United Verde Beaten: Loses to Missionary Because Schuttinger Outrides Owens, Daily Racing Form, 1922-10-19


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UNITED VERDE BEATEN Loses to Missionary Because Schuttinger Outrides Owens. Splendid and Enjoyable Racing, with Thrilling Finishes Prince K. Beats Skeezix. LATONIA, Ky., October 18. Missionary, carrying the colors of the Lexington Stable, owned by Simms and Oliver, annexed the first purse of the fall season for that establishment when he triumphed by a small mar-Kin from United Verde, with Prelude, a stable companion to Missionary, in third place. The race was at a mile and a sixteenth and had five starters, with "United Verde and the Lexington Stable pair about equal in betting regard. United Verde was unlucky to lose and his failure was solely due to the more experienced Schuttinger outriding Owens when it came to a grueling drive. Owens also made the blunder of keeping United rerde far out of it in the early stages, but in this respect Schuttinger did not display good judgment in forcing Missionary at his top speed in keeping pace with the lightly weighted Prelude. The latter was through after reaching the three-quarters post, while it took much out of Missionary, and United Verde, coming with a rush just before making the stretch turn, appeared as if he would be an easy victor, but Owens was not equal to the emergency when it came to the crucial test and Missionary won out in the last strides. Owens claimed a foul against the winner, but it was not allowed. His claim was based on interference that Schuttinger had subjected him to during the last few yards of the race. Crisp, clear weather and a firm track, coupled with a good racing program, were factors in bringing out an excellent attendance to view some splendid and enjoyable racing. Many of the finishes were thrillers, but in some instances surprising results developed. The most unexpected and longest-priced Aic-tor was British Liner, which won from some ordinary ones in the mile and a sixteenth dash, third on the program. Golden Floss was the favored one here and flattered by going into a ten-length lead at one stage of the race, but he quit almost to a walk in the stretch. LADY CHAMP DEFEATS TOE. The Xalapa-Lexington Stable had designs on two purses during the afternoon, with Poe, a former undefeated one in the East, intended to serve as the medium for pulling down the double, but he was unequal to the task and gave way readily to Lady Champ, which beat him home easily. Some of the better grade of two-year-olds made up the field in the sixth race, a mile dash, and it resulted in victory for Prince K., which finished second in the rich Queen City Handicap. He was lucky to win, but did so impressively from Skeezix, with Aspiration in third place. The Montfort Jones pair, Dan E. OSullivan and The Clown, were in high regard here, but Scobie did everything but iall off Dan E. OSullivan. The colts troubles began soon after the start when Scobie had him run into Aspiration, and thereafter the rider was all befuddled and did not know where he was riding. Starter Dade did the public a service here by Suspending Scobie forfive days for mfs-behavior at the post. A. Sharpe was another to earn a five-day suspension for bad post behavior. Suicidal tactics on the part of J. Owens, astride Normal ; J. Heupel, on Georgette, and the diminutive J. Corcoran, on "Wake Up, enabled Queen High and Blarney Stone, after having raced far out of it in the early stages, to come on and have the finish of the last race between them, Queen High winning in the last stride. Wake Up did manage to outstay the others for third place. Power earned the first purse that Baker and Nichols have accounted for here when she won in the second race from some ordinary two-year-olds. Ailsie Vernor finished in second place, with Put and Take third.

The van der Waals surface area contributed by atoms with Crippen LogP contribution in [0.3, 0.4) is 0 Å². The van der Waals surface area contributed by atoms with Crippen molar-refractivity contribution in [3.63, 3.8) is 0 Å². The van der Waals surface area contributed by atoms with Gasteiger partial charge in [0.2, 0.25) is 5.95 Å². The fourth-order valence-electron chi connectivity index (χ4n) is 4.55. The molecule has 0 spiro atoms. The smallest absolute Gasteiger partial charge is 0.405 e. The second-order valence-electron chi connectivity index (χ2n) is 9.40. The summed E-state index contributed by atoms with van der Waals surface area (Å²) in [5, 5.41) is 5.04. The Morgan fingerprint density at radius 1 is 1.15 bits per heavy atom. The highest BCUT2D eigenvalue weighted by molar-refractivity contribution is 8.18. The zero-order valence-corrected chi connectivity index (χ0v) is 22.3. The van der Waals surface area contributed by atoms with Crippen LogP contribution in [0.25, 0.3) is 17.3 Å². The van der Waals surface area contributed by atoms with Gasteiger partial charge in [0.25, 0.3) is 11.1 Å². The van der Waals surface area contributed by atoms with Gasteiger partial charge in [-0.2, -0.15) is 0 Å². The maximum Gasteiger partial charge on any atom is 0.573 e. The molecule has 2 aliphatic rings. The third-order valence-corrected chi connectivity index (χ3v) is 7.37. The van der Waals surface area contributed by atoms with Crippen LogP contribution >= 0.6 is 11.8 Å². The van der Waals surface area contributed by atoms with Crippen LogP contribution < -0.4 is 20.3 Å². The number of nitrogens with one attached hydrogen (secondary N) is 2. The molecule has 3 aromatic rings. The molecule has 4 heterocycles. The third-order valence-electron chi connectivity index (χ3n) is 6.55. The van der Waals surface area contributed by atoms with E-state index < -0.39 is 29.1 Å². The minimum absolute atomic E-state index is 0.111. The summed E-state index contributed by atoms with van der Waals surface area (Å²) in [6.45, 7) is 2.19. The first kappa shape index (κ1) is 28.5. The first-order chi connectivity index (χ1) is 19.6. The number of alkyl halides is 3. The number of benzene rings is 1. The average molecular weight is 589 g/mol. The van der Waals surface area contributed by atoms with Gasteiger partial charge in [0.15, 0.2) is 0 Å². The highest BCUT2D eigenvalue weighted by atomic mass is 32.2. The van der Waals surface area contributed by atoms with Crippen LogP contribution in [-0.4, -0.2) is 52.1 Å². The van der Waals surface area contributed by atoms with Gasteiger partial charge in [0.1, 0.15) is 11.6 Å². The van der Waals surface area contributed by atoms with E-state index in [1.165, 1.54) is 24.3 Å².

Persistent Link: https://drf.uky.edu/catalog/1920s/drf1922101901/drf1922101901_1_2
Local Identifier: drf1922101901_1_2
Library of Congress Record: https://lccn.loc.gov/unk82075800